DS9 was a brilliant show, but ahead of its time in many ways. It was a syndicated show just like TNG, but its serialized nature made it less interesting to the syndication model, as you had to air everything in order. Add to that the fact that the 90s were a non-threatening time of post-cold war good feels, DS9 is more of a predecessor to the 2000s and the war on terror, rather than the famous “end of history” period.

Now in the age of Netflix, this is the format that has stood the test of time and many people are discovering its qualities for the first time, but TNG and Voyager did not. They had the early success with non-offensive storytelling which basically amounted to little more than giving the test signal a smoke break, but couldn’t survive in a world of binging and storylines.

Voyager continued the trend of TNG’s inoffensive, episodic format, but the problem with that being of course that: a) the format was really dry after 170+ episodes of the same stories by the same writers, and b) studio execs making demands to turn Voyager into the UPN flagship show. Voyager was successful at the time by being pushed as original programming, but mainly redid everything TNG had already accomplished. It was also a great stop-gab program: it fit snugly in between the era of Trek, reflecting the optimism and era of good feelings that were the 90s, while stopping just in time for the biggest cultural shift in decades. And times were moving on, the celebrated late 90s, early 2000 shows with story arcs and continuity were coming out. Unlike during the times that TNG was on the air, Star Trek was no longer alone.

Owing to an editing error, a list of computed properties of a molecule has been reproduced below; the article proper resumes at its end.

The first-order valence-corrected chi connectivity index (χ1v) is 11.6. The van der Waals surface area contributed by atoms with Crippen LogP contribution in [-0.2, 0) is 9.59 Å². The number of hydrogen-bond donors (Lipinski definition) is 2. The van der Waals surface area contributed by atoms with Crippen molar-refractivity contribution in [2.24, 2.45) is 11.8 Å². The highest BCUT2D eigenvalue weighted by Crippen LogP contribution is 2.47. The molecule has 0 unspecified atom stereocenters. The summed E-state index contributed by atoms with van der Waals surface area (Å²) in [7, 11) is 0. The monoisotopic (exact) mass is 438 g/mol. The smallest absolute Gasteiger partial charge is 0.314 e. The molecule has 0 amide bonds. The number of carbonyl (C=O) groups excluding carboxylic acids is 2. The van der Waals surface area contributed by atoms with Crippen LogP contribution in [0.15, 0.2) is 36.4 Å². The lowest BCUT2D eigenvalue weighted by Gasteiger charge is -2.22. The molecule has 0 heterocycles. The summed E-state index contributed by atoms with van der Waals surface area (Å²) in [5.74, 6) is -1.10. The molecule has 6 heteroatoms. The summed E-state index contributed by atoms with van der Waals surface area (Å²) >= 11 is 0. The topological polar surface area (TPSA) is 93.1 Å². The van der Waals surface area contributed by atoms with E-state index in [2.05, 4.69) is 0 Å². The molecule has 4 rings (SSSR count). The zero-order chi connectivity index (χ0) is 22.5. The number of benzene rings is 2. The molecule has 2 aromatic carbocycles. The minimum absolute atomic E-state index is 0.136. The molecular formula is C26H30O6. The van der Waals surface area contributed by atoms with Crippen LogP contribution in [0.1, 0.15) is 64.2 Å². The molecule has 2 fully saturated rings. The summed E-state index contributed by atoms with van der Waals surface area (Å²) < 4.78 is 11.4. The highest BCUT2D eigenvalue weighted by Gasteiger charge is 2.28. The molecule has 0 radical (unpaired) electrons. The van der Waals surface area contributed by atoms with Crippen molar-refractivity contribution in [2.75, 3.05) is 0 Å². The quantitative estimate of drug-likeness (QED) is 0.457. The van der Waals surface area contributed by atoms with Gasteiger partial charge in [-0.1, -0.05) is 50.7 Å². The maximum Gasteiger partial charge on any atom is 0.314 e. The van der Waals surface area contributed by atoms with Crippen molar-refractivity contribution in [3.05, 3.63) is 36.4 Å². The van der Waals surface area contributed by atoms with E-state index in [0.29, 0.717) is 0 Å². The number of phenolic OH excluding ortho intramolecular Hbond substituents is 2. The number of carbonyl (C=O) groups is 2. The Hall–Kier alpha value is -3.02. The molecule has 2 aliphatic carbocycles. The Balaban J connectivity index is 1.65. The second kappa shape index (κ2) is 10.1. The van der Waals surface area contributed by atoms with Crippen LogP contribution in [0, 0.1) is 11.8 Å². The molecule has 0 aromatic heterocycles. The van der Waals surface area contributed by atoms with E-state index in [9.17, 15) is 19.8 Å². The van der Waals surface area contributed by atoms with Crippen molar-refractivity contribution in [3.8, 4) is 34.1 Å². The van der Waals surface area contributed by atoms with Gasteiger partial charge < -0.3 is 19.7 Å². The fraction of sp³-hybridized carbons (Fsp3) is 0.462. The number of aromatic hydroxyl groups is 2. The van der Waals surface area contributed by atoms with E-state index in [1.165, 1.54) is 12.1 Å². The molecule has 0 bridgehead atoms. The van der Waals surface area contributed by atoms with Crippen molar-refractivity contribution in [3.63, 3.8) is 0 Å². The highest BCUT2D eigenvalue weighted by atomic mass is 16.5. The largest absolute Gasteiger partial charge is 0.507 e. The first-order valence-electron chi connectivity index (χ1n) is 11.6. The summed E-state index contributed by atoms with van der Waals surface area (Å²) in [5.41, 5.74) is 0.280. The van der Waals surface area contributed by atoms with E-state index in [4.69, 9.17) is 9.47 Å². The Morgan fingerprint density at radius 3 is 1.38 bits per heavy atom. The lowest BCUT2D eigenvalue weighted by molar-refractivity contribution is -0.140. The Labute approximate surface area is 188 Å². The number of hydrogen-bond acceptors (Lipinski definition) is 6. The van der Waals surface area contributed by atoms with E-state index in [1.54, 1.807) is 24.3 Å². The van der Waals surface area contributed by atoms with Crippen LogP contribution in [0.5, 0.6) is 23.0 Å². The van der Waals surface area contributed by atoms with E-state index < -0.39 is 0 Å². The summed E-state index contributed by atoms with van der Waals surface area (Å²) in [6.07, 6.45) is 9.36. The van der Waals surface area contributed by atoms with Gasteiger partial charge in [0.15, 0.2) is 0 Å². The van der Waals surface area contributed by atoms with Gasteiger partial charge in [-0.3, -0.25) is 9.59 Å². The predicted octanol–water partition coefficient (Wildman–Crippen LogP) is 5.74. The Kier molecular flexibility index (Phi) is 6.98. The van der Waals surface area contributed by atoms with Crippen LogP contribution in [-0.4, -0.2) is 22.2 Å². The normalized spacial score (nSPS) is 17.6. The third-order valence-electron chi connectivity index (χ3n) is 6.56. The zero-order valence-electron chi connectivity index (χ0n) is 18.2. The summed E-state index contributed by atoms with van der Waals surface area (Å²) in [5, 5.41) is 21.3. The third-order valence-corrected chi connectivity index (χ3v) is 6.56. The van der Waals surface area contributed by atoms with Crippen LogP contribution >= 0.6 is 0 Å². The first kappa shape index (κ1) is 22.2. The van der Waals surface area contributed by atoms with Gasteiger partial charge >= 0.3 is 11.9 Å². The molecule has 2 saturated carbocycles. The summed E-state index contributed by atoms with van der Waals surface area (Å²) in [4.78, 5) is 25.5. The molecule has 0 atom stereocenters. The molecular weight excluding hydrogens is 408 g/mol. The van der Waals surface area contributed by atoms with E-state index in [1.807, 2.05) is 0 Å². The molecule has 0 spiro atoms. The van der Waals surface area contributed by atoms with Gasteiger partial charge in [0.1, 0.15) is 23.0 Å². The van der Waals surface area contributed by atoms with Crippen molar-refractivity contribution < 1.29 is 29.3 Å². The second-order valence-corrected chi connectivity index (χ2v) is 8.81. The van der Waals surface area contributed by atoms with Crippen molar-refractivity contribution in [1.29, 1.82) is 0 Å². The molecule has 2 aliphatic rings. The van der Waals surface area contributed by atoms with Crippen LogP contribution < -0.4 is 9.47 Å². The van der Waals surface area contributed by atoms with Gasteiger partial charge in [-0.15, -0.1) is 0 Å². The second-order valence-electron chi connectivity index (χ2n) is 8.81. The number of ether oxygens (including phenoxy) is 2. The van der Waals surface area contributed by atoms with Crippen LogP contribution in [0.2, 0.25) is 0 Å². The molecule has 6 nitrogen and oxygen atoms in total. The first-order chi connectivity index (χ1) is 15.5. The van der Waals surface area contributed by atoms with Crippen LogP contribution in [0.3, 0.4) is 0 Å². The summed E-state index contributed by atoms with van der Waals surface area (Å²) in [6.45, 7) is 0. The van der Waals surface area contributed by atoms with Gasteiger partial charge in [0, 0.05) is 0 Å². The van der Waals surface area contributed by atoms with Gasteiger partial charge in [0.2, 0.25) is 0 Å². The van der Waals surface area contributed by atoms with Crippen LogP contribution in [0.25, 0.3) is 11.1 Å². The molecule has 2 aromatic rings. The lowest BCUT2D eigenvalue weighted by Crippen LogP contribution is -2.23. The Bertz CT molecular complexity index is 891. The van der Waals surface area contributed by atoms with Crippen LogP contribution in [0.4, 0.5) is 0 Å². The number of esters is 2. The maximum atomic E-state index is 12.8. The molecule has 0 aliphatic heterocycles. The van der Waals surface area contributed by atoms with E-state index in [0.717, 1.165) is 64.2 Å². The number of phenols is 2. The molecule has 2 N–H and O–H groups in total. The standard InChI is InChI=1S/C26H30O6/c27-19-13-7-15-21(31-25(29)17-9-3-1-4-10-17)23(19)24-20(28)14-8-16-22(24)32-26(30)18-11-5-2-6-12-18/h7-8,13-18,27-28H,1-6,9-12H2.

The late 80s through mid 90s were a barren wasteland when it came to science fiction (and quality tv in general for that matter) and Star Trek was able to fill that niche. This went well until the end of TNG, but from then on the franchise got competition. More imaginative and daring, and, most importantly, more modern. Star Trek had recycled the same old 1960s formula with some new paint for a while, and while DS9 infused some fresh blood, bad ratings from the wrong networking decisions, led to Voyager becoming the benchmark of what people liked about Trek. Inoffensive and forgettable. By the time the 2000s came about, Enterprise had started to air, and with its outmoded principles and the same personell in charge that had run things since TNG, it was ill prepared for the cultural zeitgeist shift that came with 9/11. People grew weary, the optimism of the 90s disappeared, and Star Trek failed to reflect the American experience accurately on the screen, as it had done in the 60s and even the 80s and 90s. Enterprise failed as it had just found its niche, and many science fiction shows of the era did too. Firefly, Farscape, only Stargate and Battlestar Galactica held on for long enough with smaller budges and more relevant social dynamics for the 2000s. And even their era ended in 2008. Science fiction was too niche and too expensive and, frankly, too wrong for the down to earth, gritty, ambivalent era of television and film brought on by the war on terror. And as the Trek movies failed at the box office, the franchise was put on hold.